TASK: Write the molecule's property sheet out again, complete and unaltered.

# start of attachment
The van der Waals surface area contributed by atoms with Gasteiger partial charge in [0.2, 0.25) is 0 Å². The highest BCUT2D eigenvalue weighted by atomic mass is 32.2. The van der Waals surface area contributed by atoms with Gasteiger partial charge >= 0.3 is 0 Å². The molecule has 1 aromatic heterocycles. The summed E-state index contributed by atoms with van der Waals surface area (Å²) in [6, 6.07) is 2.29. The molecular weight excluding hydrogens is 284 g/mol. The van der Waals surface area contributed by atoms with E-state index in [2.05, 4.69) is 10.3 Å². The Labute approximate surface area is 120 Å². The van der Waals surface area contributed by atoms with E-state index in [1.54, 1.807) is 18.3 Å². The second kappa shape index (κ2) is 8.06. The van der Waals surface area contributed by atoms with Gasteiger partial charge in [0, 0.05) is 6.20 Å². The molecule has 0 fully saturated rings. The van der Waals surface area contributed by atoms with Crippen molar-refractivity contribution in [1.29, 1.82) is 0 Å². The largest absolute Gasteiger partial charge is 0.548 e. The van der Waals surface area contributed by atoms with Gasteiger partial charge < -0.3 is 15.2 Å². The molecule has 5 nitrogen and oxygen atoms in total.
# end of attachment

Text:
The van der Waals surface area contributed by atoms with Gasteiger partial charge in [0.2, 0.25) is 0 Å². The highest BCUT2D eigenvalue weighted by atomic mass is 32.2. The van der Waals surface area contributed by atoms with Gasteiger partial charge >= 0.3 is 0 Å². The molecule has 1 aromatic heterocycles. The summed E-state index contributed by atoms with van der Waals surface area (Å²) in [6, 6.07) is 2.29. The molecular weight excluding hydrogens is 284 g/mol. The van der Waals surface area contributed by atoms with E-state index in [2.05, 4.69) is 10.3 Å². The Labute approximate surface area is 120 Å². The van der Waals surface area contributed by atoms with E-state index in [1.54, 1.807) is 18.3 Å². The second kappa shape index (κ2) is 8.06. The van der Waals surface area contributed by atoms with Gasteiger partial charge in [0, 0.05) is 6.20 Å². The molecule has 0 fully saturated rings. The van der Waals surface area contributed by atoms with Crippen molar-refractivity contribution in [1.29, 1.82) is 0 Å². The largest absolute Gasteiger partial charge is 0.548 e. The van der Waals surface area contributed by atoms with Gasteiger partial charge < -0.3 is 15.2 Å². The molecule has 5 nitrogen and oxygen atoms in total.